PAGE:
Fue distinguido en Estados Unidos con el premio del National Book Crities Circle y con el National Book Award y, desde entonces, se ha convertido en obra de referencia indiscutible sobre los evangelios gnsticos. En l la profesora Pagels revela las numerosas discrepancias que separaban a los cristianos primitivos en torno a los hechos mismos de la vida de risto, al sentido de sus ense! En este cap tulo se describen algunas tcnicas, que cualquier psicoanalista reconocer a inmediatamente. Unas veces de forma individual y otras como grupo han llegado hasta nuestros d as, aunque resulta dif cil identificar a sus seguidores que tienen como precepto la discrecin y la humildad.

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Shelves: philosophy-theology , history , biblical The Power of Religious Imagination The central paradox of the religious imagination is its perennial attempt to constrain religious imagination. Elaine Pagelss analysis of the so-called gnostic scriptures which were accidentally discovered in is a case study in the practical consequences of this contradiction.

That human beings can hate, persecute and kill one another over poetry is a considerably greater mystery than any of the spiritual narratives contained in these texts. Orthodoxy means The Power of Religious Imagination The central paradox of the religious imagination is its perennial attempt to constrain religious imagination. Orthodoxy is primarily a political not a spiritual category. Its importance lies in its organizational, or perhaps more generally its tribal, implications.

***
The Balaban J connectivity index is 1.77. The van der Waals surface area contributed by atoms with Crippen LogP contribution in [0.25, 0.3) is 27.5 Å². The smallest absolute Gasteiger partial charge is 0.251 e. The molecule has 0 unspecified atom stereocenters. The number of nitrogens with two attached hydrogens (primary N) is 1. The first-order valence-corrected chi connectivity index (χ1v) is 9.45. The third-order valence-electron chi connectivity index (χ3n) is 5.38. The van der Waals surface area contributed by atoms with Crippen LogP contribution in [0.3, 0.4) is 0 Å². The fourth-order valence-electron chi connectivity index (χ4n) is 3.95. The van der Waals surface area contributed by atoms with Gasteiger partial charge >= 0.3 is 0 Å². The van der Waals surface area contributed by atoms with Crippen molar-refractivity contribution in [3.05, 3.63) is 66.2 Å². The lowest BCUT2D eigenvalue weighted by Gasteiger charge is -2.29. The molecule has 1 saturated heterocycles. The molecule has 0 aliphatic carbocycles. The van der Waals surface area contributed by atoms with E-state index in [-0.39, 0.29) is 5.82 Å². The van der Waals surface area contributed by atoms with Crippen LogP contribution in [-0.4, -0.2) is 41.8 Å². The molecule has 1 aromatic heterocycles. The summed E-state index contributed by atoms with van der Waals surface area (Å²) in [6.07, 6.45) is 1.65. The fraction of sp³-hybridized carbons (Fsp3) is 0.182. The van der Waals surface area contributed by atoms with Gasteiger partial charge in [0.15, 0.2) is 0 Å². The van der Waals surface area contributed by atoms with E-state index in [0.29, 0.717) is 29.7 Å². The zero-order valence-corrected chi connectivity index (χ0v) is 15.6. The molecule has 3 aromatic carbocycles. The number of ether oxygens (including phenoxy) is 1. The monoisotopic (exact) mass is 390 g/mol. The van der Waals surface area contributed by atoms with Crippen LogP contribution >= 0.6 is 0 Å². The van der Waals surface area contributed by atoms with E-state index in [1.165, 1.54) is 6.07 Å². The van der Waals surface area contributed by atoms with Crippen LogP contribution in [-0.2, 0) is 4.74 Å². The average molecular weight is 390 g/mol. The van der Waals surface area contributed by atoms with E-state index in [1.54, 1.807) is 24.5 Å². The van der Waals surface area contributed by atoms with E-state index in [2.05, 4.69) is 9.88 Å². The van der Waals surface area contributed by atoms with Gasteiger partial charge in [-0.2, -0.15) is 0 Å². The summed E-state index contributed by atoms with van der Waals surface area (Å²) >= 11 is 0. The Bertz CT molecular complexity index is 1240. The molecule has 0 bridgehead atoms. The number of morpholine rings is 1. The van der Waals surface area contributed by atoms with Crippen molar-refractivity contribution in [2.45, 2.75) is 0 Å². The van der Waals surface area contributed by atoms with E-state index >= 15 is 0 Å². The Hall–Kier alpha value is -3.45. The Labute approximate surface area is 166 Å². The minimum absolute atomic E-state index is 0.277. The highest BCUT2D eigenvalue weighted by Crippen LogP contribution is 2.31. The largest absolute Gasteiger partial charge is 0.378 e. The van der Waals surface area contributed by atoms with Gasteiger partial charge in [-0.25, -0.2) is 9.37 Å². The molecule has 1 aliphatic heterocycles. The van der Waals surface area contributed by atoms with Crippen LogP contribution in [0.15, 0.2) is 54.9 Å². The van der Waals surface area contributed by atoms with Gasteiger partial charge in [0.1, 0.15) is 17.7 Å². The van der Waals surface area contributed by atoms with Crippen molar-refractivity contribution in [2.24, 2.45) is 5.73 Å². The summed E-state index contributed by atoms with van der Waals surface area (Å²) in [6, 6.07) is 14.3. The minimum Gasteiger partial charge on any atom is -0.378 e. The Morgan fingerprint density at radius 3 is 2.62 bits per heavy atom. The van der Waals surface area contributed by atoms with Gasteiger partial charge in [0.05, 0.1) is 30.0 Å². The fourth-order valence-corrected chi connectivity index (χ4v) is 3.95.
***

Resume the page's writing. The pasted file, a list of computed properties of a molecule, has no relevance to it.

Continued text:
Orthodoxy is functionally the constraining of thought by the control of language. Prior to Christianity, orthodoxy did not exist. Religious imagination was unconstrained and its expression in language was unproblematic. Faith is a linguistic rather than a spiritual concept. Belief is expressed in words. Words are therefore inherently sacred; they are superior to any reality.

Orthodoxy seeks to enforce that superiority and with it a fixed symbolic interpretation of reality. The gnostic texts of Nag Hamadi are remnants of what were widely circulated documents in early Christianity. The originals of some of these documents may be older than those ultimately accepted into the Christian biblical canon.

They are heretical, that is to say unorthodox, and were condemned as such by senior Christian apologists as early as the second century. In accordance with the linguistic demands of faith, copies of these documents were destroyed en masse when Christianity became the official religion of empire. But some survived - interesting poetry seems to resist complete destruction. The gnostic texts are nothing if not interesting.

And they accept the simultaneous, and necessary, existence of good and evil in that divinity. Not until Jungian psychology in the 20th century were such insights again publically expressed. I find it appropriate that the fifty-two Nag Hamadi documents are written in Coptic translated from Greek originals. Coptic uses a modified Greek alphabet and transliterates Egyptian hieroglyphs into phonetic script.

The association of the documents with ancient and mysterious hieroglyphics emphasizes their purely linguistic character. They do not represent the reality of the world but only our human attempt to deal with it. The difference is crucial.


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